With a bit of an awkward start, the trio of lead characters returned from an unannounced road trip they'd abruptly taken following the events that concluded season one - with the protagonist, Sam Oliver (Bret Harrison), discovering that he was the son of the Devil. Following an especially challenging first assigned reap - which seemed to be the Devil attempting to kill Sam as punishment for skipping town - Sam learned from another soul that there was a way to recover one's soul from the Devil's possession, but that particular escaped soul wasn't cooperative and disappeared before Sam could get any answers. Resolving the ongoing conflict of whether or not to tell Sam's romantic interest (And eventually girlfriend) Andi (Missy Peregrym) about their work for the Devil in season one, Andi's fully accepted what it is Sam and his friends do, though she hasn't gotten too involved so far herself. (And in the third season, she ended up taking over as the manager of The Work Bench - the Home Depot style home improvement store where the main characters work - after their previous boss, Ted (Donavon Stinson), was fired for hitting on a secret shopper from corporate.)
Several new characters have joined the regular cast in season 2 as well. Sam's friend Ben (Rick Gonzalez) is dating a demon named Nina (Jenny Wade) who usually takes on a very attractive human form. Considering the ongoing storyline of the demon rebellion against the Devil (Ray Wise) and their efforts to assassinate Sam as well, I'm expecting they'll be doing some interesting things with her character as the season progresses. The conflict between her demon nature and efforts to seem human has made for an amusing character to watch so far. After being evicted from their apartment, Sam, Ben, and Bert "Sock" Wysocki (Tyler Labine) moved into Sock's mother's house while she was off on her honeymoon with her new husband. (She'd gotten remarried as a subplot late in the first season.) Living there, they've had Sock deal with his attraction to his new step-sister, Kristen (Eriko Tamura), while she sees him as nothing more than the brother she'd always wanted. And most recently in this week's episode, Sam had to start training Morgan (Armie Hammer), the Devil's other - and favorite - son, who lives a charismatically selfish life without a hint of conscience, seeming an ideal right-hand man for the Devil if not for his self-absorbed ineptitude.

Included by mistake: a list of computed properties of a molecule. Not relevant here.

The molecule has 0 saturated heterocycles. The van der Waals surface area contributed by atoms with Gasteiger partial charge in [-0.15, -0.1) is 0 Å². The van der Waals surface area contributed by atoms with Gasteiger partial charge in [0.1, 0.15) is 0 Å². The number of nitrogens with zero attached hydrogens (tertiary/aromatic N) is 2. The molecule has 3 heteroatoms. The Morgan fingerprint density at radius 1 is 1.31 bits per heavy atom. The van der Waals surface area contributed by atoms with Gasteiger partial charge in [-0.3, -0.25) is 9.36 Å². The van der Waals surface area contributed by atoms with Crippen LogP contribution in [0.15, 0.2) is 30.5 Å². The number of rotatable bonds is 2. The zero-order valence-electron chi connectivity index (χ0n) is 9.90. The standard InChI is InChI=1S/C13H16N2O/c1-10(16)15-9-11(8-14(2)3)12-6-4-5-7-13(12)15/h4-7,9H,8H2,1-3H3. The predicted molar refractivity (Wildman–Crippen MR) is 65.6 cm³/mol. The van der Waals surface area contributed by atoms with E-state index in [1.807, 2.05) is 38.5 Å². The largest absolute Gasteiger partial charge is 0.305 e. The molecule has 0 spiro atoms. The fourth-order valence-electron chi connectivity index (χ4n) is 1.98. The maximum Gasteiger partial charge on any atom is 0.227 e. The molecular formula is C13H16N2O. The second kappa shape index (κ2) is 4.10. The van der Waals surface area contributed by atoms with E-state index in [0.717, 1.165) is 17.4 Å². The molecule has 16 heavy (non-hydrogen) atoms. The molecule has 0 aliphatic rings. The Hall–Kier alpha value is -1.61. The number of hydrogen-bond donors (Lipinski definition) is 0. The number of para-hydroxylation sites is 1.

Sam's father who'd raised him (Andrew Airlie) and had been involved in the original selling of Sam's soul that prompted the beginning of his bounty hunting work in the first season made his first appearance of the season this week as well. By now, he was looking more grayed and decayed after having been buried alive in a cage intended to trap the Devil in the season 1 finale, making it clear that neither of Sam's fathers is exactly human. There was some definite concern early on in the season about what they were going to do with the plot threads involving Sam's parents and the demon rebellion following the climactic events in the season 1 finale, as they took a good several episodes to really start getting back to those parts of the story. It's a relief to see them not dropping anything so critical to the ongoing narrative, and I'm looking forward to seeing where the show goes next with its remaining nine episodes of the season. Here's hoping the show maintains this level of quality and CW renews it for a third season - it'd be a shame to see the entire network sink down into programming for teenage girls.